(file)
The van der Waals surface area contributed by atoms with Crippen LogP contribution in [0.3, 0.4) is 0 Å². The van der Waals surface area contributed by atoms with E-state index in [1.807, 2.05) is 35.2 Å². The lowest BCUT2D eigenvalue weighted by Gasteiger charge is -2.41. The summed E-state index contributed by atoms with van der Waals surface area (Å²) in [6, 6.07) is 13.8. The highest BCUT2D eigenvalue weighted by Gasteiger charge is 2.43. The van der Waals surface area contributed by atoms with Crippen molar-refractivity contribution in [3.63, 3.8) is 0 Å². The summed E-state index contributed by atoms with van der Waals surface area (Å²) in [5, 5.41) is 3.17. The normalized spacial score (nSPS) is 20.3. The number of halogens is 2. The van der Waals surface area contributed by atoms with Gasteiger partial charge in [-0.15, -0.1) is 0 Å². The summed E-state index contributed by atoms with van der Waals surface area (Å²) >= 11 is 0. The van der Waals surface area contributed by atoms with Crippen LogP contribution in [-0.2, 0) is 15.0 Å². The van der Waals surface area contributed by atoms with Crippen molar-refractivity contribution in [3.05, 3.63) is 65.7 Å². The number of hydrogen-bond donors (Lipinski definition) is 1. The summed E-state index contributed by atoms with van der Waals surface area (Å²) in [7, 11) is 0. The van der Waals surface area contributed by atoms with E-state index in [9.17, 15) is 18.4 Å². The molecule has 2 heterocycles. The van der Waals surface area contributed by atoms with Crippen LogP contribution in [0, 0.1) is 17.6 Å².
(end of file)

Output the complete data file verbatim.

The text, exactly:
The van der Waals surface area contributed by atoms with Crippen LogP contribution in [0.3, 0.4) is 0 Å². The van der Waals surface area contributed by atoms with E-state index in [1.807, 2.05) is 35.2 Å². The lowest BCUT2D eigenvalue weighted by Gasteiger charge is -2.41. The summed E-state index contributed by atoms with van der Waals surface area (Å²) in [6, 6.07) is 13.8. The highest BCUT2D eigenvalue weighted by Gasteiger charge is 2.43. The van der Waals surface area contributed by atoms with Crippen molar-refractivity contribution in [3.63, 3.8) is 0 Å². The summed E-state index contributed by atoms with van der Waals surface area (Å²) in [5, 5.41) is 3.17. The normalized spacial score (nSPS) is 20.3. The number of halogens is 2. The van der Waals surface area contributed by atoms with Gasteiger partial charge in [-0.15, -0.1) is 0 Å². The summed E-state index contributed by atoms with van der Waals surface area (Å²) >= 11 is 0. The van der Waals surface area contributed by atoms with Crippen LogP contribution in [-0.2, 0) is 15.0 Å². The van der Waals surface area contributed by atoms with Crippen molar-refractivity contribution in [3.05, 3.63) is 65.7 Å². The number of hydrogen-bond donors (Lipinski definition) is 1. The summed E-state index contributed by atoms with van der Waals surface area (Å²) in [7, 11) is 0. The van der Waals surface area contributed by atoms with E-state index in [9.17, 15) is 18.4 Å². The molecule has 2 heterocycles. The van der Waals surface area contributed by atoms with Crippen LogP contribution in [0, 0.1) is 17.6 Å².